* Shares down nearly 20 pct to C$6.89 on TSX
* Company says will not revisit Inmet deal for now
* Lundin focused on exploration, smaller acquisitions (Adds Canada stocks, analyst and company quotes)
By Julie Gordon and Patrick Lannin
TORONTO/STOCKHOLM, May 26 (Reuters) - Shares of Lundin Mining (LUN.TO) dropped nearly 20 percent on Thursday after the Canadian-Swedish mining group said it had rejected several buyout bids and its chief executive would resign in a month.
The company said on Wednesday it had received several expressions of interest in all or part of the company but decided they were all too low. [ID:nL3E7GQ00N]
“The board has decided that we will not break up the company and we will not sell the company as a whole, based on those offers,” said Senior Vice President Paul Conibear on a conference call Thursday morning.
Lundin’s shares opened down 18.81 percent at C$6.95 on Thursday morning on the Toronto Stock Exchange. They later slipped further to C$6.89, while its Stockholm-quoted shares LUMIsdb.ST were down 20.25 percent at 44.25 crowns.
The steep sell-off was expected by analysts, who said that further bids for the copper producer are unlikely.
“We expect shares to be under pressure as the likelihood of no transaction occurring has significantly increased,” said UBS Securities analyst Matt Murphy in a note to clients.
“We would anticipate the probability of hostile bids for Lundin thereafter being fairly low,” he added.
Lundin, long pinpointed by analysts as a likely participant in small-scale consolidation, has been at a strategic crossroads since a C$9 billion combination with Inmet IMN.TO fell through earlier this year.
What the companies characterized as a “merger of equals” collapsed after Lundin was the object of a hostile C$4.7 billion takeover bid from Equinox Minerals EQN.TO. Equinox later abandoned that deal when Barrick Gold (ABX.TO) agreed to buy the African-focused minerlast month.
Since the original Inmet deal was announced in early January, Lundin’s shares have risen as much as 26 percent to a high of C$9.31 late last month. The company said on Thursday that it has no plans to revisit a deal with Inmet at this time.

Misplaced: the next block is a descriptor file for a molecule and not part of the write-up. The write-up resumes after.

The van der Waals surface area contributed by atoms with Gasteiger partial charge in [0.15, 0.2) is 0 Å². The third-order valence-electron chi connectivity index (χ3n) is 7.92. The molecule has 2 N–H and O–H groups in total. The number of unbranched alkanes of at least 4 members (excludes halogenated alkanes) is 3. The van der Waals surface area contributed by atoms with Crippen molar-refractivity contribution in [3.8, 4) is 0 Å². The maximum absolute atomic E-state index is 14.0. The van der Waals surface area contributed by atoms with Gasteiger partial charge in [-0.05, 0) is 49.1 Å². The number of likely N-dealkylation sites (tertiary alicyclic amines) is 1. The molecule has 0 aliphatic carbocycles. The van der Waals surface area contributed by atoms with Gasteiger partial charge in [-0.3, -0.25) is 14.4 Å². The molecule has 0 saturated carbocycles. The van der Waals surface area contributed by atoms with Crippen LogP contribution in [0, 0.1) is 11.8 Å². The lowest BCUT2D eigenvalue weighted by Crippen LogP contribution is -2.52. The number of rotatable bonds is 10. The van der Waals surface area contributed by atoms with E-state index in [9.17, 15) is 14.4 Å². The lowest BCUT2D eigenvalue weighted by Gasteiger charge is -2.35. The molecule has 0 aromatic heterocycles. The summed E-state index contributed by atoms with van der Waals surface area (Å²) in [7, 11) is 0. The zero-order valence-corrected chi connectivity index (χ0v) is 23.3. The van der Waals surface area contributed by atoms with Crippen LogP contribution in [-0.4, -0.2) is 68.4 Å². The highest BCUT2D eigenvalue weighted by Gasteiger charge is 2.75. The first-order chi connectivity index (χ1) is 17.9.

Analysts had also suggested Lundin as a potential target for Minmetals (1208.HK), the Chinese group whose hostile offer for Equinox was trumped by Barrick Gold.
Chinese miners, facing ravenous domestic demand, have pursued copper assets arduously.
Last month Canadian news reports said a consortium led by China’s Jinchuan Group and including a sovereign wealth fund was preparing an offer for Lundin. [ID:nLDE73S0T6]
Lundin also said that Chief Executive Phil Wright will step down at the end of June as part of a previously announced retirement plan.
Conibear will take charge as interim CEO from June 30 until a successor is found.
With a “merger of equals” or buyout off the table for now, Lundin said that it will refocus on developing its existing assets and expanding its base metal business.
“We’ve been in transaction mode for a long time now,” said Conibear. “It is time for us to put our heads down and focus on business opportunities.”
He said the company would now focus on internal growth, in particular an exploration program at the Neves-Corvo mine in Portugal.
The company also has projects in Sweden, Ireland and Spain, and owns a 24.75 percent stake in the Tenke Fungurume copper mine in the Democratic Republic of Congo, which is operated by Freeport McMoran (FCX.N).
With an unused debt facility, significant cash on hand and the potential to turn to the equity market for more funding, the company said it is looking at acquisitions even as it focuses on existing operations.
Conibear said he is looking for copper or high-quality zinc projects in Africa, Europe and the Americas.
He would not give a cash value, but said that the company is considering early stage projects, as it looks to keep a strong balance sheet for future development at Tenke.
“We wouldn’t see burdening the company with any big huge cash outlay right now,” Conibear said.
He also said the company would consider selling non-core assets like Aguablanca in Spain but was otherwise not interested in selling individual projects.
“This is not a garage sale,” Conibear said. “We are not going to breaking up the company into little bits and pieces.”
Additional reporting by Clara Ferreira-Marques in London; Editing by Frank McGurty